Vintage War Romance

Tomorrow is the forty-second anniversary of the end of the Vietnam War. It wasn’t all that long ago authors like Suzanne Brockmann were still using Vietnam veterans as their romantic heroes!

There’s an idea that romances from decades ago were all doctor/nurse, boss/secretary power plays, but I came across Vietnam Nurse the other day.

I actually think this one, from 1966 and now fifty-one years old, sounds interesting. I wish more authors were brave enough to use current events in their stories (most military books I’ve read recently have involved totally made-up situations).

Vietnam Nurse by Della Field released September 1966

Natalie Knight of the Navy Nurse Corps had come a long way from Oregon to the battle-torn plains and jungles of Vietnam. But it was a journey of love and devotion. She was looking for Tom, her Green Beret fiancé. He had been reported as missing, but Natalie did not give up hope. She knew that Tom, and hundreds like him, needed her…

Blindsided (Men of Steele #3) by Gwen Hernandez

Blindsided (Men of Steele #3) by Gwen Hernandez

SHE’S RUNNING FOR HER LIFE
Framed for espionage, reformed hacker Valerie Sanchez has no choice but to run. Worse, when the proof of her innocence is destroyed, things turn deadly. Can she trust the sexy terrorist hunter who mysteriously turns up to protect her, or is he the real threat?

HE’S HOT ON HER TRAIL
Former Marine sniper Scott Kramer’s job was supposed to be easy. Follow the hot computer geek who stole plans for classified weapons until she meets her buyer, then let law enforcement take over. But when Valerie becomes an assassin’s target, Scott’s gut says she’s innocent. Now, he must risk his life—and his heart—to keep her safe.

Blindsided (Men of Steele #3) by Gwen Hernandez

I owe Gwen Hernandez an apology. I had a review copy of Blindsided sitting on my desktop from before I went away in February, and then forgot to review it!

Behind this generic Torso-Man cover is a VERY intelligent, detailed and complex romantic suspense book. Hernandez has done her research and put together a plot that involves hacking, espionage, and a whole lot of distrust.

This is not your generic romance.

You would never know this was part of a series; it’s a complete story in its own right, and because hero and heroine are on the run for most of the book the focus hardly shifts to secondary characters.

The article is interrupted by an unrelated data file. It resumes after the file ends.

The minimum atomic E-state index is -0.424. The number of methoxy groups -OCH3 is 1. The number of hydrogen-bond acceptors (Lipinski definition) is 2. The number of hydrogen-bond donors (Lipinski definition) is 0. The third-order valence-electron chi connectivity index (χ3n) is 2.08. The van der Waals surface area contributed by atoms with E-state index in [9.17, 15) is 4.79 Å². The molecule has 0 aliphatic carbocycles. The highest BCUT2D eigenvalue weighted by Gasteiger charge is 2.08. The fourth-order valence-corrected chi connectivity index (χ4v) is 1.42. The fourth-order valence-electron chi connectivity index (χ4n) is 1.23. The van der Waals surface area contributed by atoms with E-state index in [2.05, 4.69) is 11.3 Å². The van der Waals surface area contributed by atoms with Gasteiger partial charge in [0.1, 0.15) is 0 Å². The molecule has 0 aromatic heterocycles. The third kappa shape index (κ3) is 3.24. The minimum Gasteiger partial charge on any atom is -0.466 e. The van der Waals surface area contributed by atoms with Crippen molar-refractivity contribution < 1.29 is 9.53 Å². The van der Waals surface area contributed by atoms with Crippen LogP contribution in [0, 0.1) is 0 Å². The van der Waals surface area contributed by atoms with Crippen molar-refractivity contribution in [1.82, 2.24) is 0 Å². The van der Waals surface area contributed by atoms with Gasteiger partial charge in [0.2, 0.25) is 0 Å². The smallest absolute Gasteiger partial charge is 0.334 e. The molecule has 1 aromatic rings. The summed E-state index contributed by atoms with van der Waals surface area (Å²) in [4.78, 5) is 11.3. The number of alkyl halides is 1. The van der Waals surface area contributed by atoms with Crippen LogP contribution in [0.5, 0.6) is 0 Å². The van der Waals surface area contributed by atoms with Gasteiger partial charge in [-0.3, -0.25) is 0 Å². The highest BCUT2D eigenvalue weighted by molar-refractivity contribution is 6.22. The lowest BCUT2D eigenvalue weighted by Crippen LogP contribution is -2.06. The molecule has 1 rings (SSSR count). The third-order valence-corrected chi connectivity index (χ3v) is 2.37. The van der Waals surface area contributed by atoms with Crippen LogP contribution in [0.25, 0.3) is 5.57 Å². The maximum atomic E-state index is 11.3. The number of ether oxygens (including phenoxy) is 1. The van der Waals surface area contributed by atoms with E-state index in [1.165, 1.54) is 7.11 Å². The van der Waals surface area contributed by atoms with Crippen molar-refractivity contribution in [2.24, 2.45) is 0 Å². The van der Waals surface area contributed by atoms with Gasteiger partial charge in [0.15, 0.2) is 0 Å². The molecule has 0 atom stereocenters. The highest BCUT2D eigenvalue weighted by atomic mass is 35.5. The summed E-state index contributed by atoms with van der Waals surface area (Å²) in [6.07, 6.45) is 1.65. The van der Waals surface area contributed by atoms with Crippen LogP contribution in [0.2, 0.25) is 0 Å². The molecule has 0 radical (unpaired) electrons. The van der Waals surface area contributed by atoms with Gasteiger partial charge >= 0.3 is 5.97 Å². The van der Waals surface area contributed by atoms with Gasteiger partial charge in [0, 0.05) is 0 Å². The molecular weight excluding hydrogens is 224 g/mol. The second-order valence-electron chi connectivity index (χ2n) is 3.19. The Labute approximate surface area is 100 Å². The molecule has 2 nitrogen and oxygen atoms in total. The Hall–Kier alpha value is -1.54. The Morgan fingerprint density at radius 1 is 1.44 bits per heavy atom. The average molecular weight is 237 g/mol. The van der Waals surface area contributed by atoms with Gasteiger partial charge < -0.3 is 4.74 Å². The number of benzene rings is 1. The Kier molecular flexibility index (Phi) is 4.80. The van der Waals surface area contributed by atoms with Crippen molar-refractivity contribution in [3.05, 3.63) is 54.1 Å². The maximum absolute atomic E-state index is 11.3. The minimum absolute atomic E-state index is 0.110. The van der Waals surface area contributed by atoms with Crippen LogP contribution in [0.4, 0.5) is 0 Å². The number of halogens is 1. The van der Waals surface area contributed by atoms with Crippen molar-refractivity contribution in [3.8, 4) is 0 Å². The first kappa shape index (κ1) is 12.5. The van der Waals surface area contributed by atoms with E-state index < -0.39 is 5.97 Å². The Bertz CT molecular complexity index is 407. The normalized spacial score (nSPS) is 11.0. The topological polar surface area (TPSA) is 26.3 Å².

I go on about books with “more” quite often; this is one of them. I don’t know how it works, but some authors pack so much more plot, characterisation, more everything into the same word count as authors who use a lot of exposition as padding. I appreciate books like this one so much more.

I have no idea how the author knows so much about computer hacking, but the knowledge made the scenes involving it much more realistic. I really believed this was a heroine who was at the top of her game.

This is one of those romantic suspense books that is proper suspense, with each scene moving the action forwards, and things not being wrapped up until the very end (so no waffling scenes at the end to up the word count).

One thing I didn’t love was the way the hero kept referring to the heroine’s tits, and her rack, and all of that. It’s probably pretty accurate for a guy’s mind, but it made me think a little less of him. However, this did change as the book went on and his feelings towards her grew, which was a nice touch.

On the other hand, I loved that he was just average-sized. Not every hero has to be a hulking great giant. Another thing I loved about him was that his “I don’t do relationships” attitude that drives me totally insane in most books had an actual background and valid reason here, and he didn’t fight it too much when he realised things were changing.

I really enjoyed this solid suspense story that had a lot more depth than most in the genre. It’s nice to be reminded what’s so great about romantic suspense.

 

Review copy provided by the author.

Anzac Day – Recommended Reads

Vietnam War Memorial Canberra Australia Sonya Heaney 30th May 2015

Me on Anzac Parade, the huge, memorial-lined road that leads up to the museum.

Today is Anzac Day, Australia and new Zealand’s biggest day for our war veterans. The national ceremony at the Australian War Memorial here in Canberra is televised, and before that there’s a dawn service (which I have never been to, despite coming from a family of veterans, but I always hear the neighbours getting up at about 4am!).

hall-of-remembrance-australian-war-memorial-canberra-australia-anzac-day-25th-april-2015-sonya-heaney-oksana-heaney

We usually drop by the War Memorial a little later in the day and spend some time at the Vietnam War section.

I was trying to think of romance and suspense reads that involve Australian military or veterans, and came up with a few authors.

Hélène Young writes suspense books with some romance, and featuring Australian military characters.

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Barbara Hannay’s The Secret Years is set half in the Second World War and half in the present, and I really enjoyed it. The woman in the WW2 part is posted to the consulate in Canberra.

The Secret Years by Barbara Hannay

Sarah Mayberry has a really good book about a female veteran.

More Than One Night by Sarah Mayberry

Joan Kilby’s Protecting her Son involves an Australian Special Forces veteran, and has a scene at the end set at the War Memorial above!

Protecting Her Son

Fiona Greene’s Home For Christmas – well, the cover and title tell you what you need to know!

Home For Christmas by Fiona Greene

Karly Lane writes contemporary romance and women’s fiction, with some themes involving veterans.

tallowood-bound-by-karly-lane

And, for Kiwi veteran heroes, there is Karina Bliss’ New Zealand Special Forces series, beginning with Here Comes the Groom.

here-comes-the-groom-by-karina-bliss